Once the reporting process is determined, corporations must develop best practices, which will differ by company.
"The nature of the business, the corporate culture, and industry compliance regulations will determine how each business responds to a massive data breach," noted Stewart.
Making It Real
The plans then have to be tested. IT has to create a plausible flaw and then have the cyber-crisis management team quickly shift into response mode. "Sometimes, it is obvious to the participations that a drill is a drill, rather than a real breach," said Blum.
The days of keeping news of a security hole tucked inside the corporate walls are over. Nowadays, too many information outlets exist, so the bad news has to be shared. Typically marketing and public relations handle interactions with the public.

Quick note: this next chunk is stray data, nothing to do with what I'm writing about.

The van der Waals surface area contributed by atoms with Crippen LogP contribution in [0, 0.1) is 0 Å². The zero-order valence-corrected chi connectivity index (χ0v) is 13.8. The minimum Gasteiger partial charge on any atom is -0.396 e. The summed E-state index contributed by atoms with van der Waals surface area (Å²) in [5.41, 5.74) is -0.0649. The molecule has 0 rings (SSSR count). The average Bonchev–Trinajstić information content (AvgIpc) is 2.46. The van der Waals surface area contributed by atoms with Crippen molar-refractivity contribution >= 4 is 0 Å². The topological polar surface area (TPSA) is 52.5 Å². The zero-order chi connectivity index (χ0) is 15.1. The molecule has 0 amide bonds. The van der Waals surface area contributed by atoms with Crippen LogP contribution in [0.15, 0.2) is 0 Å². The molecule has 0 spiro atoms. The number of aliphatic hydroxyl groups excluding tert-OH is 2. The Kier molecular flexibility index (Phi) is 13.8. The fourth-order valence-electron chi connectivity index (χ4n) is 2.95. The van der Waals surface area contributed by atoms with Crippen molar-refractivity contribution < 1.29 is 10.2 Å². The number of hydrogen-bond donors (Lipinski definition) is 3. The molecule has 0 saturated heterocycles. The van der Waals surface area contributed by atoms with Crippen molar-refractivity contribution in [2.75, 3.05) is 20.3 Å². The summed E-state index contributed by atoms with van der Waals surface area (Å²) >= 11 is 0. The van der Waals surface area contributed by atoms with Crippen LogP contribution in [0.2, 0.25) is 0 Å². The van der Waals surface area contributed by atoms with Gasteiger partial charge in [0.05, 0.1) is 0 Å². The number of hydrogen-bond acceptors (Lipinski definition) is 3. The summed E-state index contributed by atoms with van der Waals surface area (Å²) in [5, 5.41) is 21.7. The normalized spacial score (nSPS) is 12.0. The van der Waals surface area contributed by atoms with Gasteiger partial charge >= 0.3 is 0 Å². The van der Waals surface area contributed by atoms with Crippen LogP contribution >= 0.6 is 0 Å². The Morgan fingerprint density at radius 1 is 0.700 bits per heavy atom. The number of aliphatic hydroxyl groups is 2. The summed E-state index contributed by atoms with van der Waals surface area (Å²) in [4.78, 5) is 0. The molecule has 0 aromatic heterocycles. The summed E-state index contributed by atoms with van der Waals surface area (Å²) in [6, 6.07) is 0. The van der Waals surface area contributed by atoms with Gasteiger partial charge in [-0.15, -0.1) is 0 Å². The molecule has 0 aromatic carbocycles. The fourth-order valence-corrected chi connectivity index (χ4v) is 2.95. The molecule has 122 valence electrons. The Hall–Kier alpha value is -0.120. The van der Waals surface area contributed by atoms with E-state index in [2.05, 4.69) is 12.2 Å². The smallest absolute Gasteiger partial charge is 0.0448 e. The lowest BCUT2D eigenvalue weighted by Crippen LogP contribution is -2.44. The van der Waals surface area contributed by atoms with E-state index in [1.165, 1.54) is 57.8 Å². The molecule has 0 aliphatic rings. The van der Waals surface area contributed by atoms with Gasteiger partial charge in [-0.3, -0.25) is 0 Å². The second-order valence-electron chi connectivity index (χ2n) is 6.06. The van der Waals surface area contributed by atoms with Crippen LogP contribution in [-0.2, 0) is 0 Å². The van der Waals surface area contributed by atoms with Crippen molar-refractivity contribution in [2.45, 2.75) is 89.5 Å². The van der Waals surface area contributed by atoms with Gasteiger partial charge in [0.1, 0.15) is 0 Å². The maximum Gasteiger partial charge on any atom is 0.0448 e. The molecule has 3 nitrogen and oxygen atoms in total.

Again, being proactive smooths out an often bumpy road.
[What lessons are there from the OPM breach? InformationWeek asks here.]
Corporations must account for the dynamic process of identifying and publicizing the leak. "If you report a breach that has 100,000 records, and two days later you say 2 million records were impacted, your credibility will take a hit," said Stewart.
But the desire to report accurately may be offset by compliance regulations that require companies to make the breach known ASAP. "To truly be prepared, companies need to get everyone around the table (legal, compliance, IT, and marketing), talk through possible scenarios, develop best practices, and test them," Blum explained.
Even so, few corporations have developed cyber-crisis management teams and best practices.
"We are seeing a slow but growing awareness among CIOs that a new approach is needed to dealing with massive breaches," said Stewart. The process starts with the CIO recognizing the need for handling massive breaches in their own way and then putting the response pieces in place.